Until the law. The law here mentioned is evidently the law of Moses. The word acri is properly rendered until, and not during the continuance of, a sense which the particle has in some passages. Until the law is immediately explained by the words from Adam to Moses. Sin was in the world, i.e. men were sinners, and were so regarded and treated. Sin is not imputed, that is, it is not laid to one's account, and punished. See 4:8, "Blessed is the man to whom the Lord imputeth not iniquity;" and the familiar equivalent expressions. "His iniquity shall be upon him," Numbers 15:31; and, "He shall bear his iniquity." The word (ellogeitai) here used, occurs nowhere else in any Greek writer, except in Philemon 18. The common word for impute is logizomai. When there is no law, mh ontoV nomou, there not being law. Sin is correlative of law. If there is no law, there can be no sin, as Paul had already taught, 4:15. But if there is no sin without law, there can be no imputation of sin. As, however, sin was imputed, as sin was in the world, as men were sinners, and were so regarded and treated before the law of Moses, it follows that there must be some more comprehensive law in relation to which men were sinners, and in virtue of which they were so regarded and treated. The principle here advanced, and on which the apostle's argument rests is, that the infliction of penal evil implies the violation of law. If men were sinners, and were treated as such before the law of Moses, it is certain that there is some other law, for the violation of which sin was imputed to them.


Mark, here are great lectures on covenant theology by Proffessor/pastor Dr. Ligon Duncan. Please read and consider carefully. We are not inventing human philosophy!

See here: Covenant Theology

in Christ,
Carlos

Re: The Covenant of Works #10272
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WCF XIX :1,2 says Adam was under the so-called moral law.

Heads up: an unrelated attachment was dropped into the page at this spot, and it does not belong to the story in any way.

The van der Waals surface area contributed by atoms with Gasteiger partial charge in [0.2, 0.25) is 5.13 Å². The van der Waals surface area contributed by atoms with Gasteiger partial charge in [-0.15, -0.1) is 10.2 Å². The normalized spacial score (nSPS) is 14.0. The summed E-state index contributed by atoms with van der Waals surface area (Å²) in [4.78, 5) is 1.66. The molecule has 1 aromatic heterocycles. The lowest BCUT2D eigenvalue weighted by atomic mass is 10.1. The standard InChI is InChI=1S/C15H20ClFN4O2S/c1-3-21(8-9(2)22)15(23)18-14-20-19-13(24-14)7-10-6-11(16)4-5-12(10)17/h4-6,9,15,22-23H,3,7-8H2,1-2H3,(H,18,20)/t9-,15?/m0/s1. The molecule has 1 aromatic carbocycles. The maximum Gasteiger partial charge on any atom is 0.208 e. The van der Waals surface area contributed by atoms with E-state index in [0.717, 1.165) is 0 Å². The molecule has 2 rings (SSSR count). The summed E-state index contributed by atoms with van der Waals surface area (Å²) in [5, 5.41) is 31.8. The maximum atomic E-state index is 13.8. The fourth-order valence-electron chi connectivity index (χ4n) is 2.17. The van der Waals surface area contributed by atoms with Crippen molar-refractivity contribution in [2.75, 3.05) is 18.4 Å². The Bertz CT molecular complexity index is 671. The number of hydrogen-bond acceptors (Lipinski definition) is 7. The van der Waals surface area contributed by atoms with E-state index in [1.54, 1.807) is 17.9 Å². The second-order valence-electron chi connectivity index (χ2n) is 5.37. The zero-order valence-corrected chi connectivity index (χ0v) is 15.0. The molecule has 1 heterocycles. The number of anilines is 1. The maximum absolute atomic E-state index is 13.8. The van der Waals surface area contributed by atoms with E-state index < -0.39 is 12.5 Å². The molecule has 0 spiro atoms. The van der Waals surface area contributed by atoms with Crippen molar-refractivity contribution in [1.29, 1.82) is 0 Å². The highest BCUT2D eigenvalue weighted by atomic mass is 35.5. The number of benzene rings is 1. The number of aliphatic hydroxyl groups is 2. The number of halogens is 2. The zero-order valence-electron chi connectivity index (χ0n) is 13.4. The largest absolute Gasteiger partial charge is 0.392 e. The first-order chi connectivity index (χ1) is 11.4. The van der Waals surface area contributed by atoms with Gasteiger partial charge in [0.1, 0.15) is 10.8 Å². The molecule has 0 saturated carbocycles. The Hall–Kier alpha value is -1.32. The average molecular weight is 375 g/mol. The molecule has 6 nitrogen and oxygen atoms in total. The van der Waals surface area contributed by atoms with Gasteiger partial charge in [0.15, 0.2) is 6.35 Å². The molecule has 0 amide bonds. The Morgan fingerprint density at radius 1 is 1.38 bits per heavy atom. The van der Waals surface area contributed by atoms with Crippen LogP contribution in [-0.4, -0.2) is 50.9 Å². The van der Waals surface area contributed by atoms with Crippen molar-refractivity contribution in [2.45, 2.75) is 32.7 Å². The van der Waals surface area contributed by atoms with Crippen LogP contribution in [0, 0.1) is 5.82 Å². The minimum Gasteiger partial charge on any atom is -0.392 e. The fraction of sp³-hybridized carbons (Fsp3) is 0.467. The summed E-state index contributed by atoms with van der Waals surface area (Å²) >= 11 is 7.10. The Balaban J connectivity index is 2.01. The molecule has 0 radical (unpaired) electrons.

The bible says no such thing.

Paul is not talking about "moral" law. He is talking about THE LAW.

Gods Law is ONE. This Law , in its entirety, has been nailed to The Cross.

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The revelation of God's will to Adam, as recorded in the book of Genesis, is not there called a covenant; and some have doubted the propriety of using this term to denote it. If the word, in the Scripture use of it, signified, as it does in human transactions, a bargain made between equals, who are independent of each other, we might well reject the application of it to this subject. But in the sacred Scripture, it is used in a more extended signification. It denotes, 1. An immutable ordinance. Under this sense may be included an irrevocable will or testament. 2. A sure and stable promise. 3. A precept. 4. A mutual agreement. With this latitude of meaning, the word must be considered applicable in the present case; yet there would be no necessity to insist on its use, were it not that the Scriptures have used it in this application. See Hosea vi. 7, which may be more properly rendered than in the common version, "They, like Adam, have transgressed the covenant." So the same Hebrew phrase may be understood in Job xxxi. 33; Ps. lxxxii. 6,7.
As the term covenant is sometimes applied to a free promise, in which no condition is stipulated; it is proper to characterize that which was made with Adam as a covenant of works. It was a law, with a penalty affixed.